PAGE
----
This is the 4th in a series covering Pythonic code written by Michael Kennedy of Talk Python To Me. Be sure to catch the whole series with 5 powerful Pythonic recommendations and over 45 minutes of video examples.

Any time you are writing a method that returns a sequence (especially if that sequence is a list), I recommend you pause and think whether that method should actually be a generator. They can add tremendous flexibility and performance to your applications.

## BUT WHAT IS A GENERATOR?

What’s a generator? Well, with regard to methods, it involves the keyword yield rather than the return keyword in Python. The best way to describe how yield works is to write a method which is NOT a generator. For that we’ll use this basic Fibonacci sequence method:

def classic_fibonacci(limit): nums = [] current, nxt = 0, 1 while current < limit: current, nxt = nxt, nxt + current nums.append(current) return nums

Notice a few things about this method.

- Calling classic_fibonacci(1000) will not return until all 1,000 have been generated.
- There is no practical way to iterate over this (infinite) set of numbers to look for a break condition other than the upper bound to compute. (e.g. suppose we are searching for f(n) such that f(n) is prime and f(n+1) is also prime? What number do we pass for the limit?)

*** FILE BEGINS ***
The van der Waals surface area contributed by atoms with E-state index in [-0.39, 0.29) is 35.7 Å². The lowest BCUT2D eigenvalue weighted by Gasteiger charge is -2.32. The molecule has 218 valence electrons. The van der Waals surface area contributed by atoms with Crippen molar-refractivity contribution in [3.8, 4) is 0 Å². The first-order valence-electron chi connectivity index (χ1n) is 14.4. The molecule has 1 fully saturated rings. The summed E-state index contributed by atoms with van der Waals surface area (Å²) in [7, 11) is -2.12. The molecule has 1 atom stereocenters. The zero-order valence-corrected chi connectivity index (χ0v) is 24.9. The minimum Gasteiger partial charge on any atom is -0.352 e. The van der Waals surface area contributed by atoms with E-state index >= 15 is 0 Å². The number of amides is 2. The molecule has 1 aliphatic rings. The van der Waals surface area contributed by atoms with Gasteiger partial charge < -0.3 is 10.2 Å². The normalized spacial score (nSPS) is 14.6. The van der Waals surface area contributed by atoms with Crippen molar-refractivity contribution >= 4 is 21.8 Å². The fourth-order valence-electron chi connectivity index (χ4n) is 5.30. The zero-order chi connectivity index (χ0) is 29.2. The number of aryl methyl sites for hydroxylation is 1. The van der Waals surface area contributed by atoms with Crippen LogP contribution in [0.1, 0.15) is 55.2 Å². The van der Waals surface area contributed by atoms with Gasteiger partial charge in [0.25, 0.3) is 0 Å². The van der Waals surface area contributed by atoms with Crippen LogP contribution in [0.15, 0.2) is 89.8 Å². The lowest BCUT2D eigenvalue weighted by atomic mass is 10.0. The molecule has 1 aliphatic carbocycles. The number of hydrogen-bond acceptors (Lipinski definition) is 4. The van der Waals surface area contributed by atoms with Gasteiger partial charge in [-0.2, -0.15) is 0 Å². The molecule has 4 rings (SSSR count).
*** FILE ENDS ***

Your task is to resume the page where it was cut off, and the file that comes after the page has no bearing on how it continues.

- We will hold all 1,000 (or whatever limit is) numbers in memory at once.

We can actually simplify this method using yield and gracefully solve all three issues above in the process!

Here’s a better version of that method as a generator.

def generator_fibonacci(): current, nxt = 0, 1 while True: current, nxt = nxt, nxt + current yield current

Now let’s compare. If we iterate over these two methods, we’ll get the same output (assuming the same number of items are processed):

for n in classic_fibonacci(10): print(n, end=',') # prints 1,1,2,3,5,8,13,21,34,55 for n in generator_fibonacci(): if n > 55: break print(n, end=',') # prints 1,1,2,3,5,8,13,21,34,55

If we call these methods and then ask for the type of return value, we’ll see something very different:

print(type(classic_fibonacci(10))) # prints <class 'list'> print(type(generator_fibonacci())) # prints <class 'generator'>

In fact, the way generator_fibonacci works is very ingenious and has great performance benefits. To fully appreciate them, it’s best to see them in action. So be sure to watch this video and we’ll step through both methods using a debugger and more.

## PROCESSING LARGE DATA SETS WITH YIELD AND GENERATORS

You can find the code from this video on GitHub.

Michael Kennedy

@mkennedy

‘Ello, I’m Jamal – a Tokyo-based, indie-hacking, FinTech software developer with a dependence on data.

I write Shakespeare-grade code, nowadays mostly in Python and JavaScript and productivity runs in my veins.

I’m friendly, so feel free to say hello!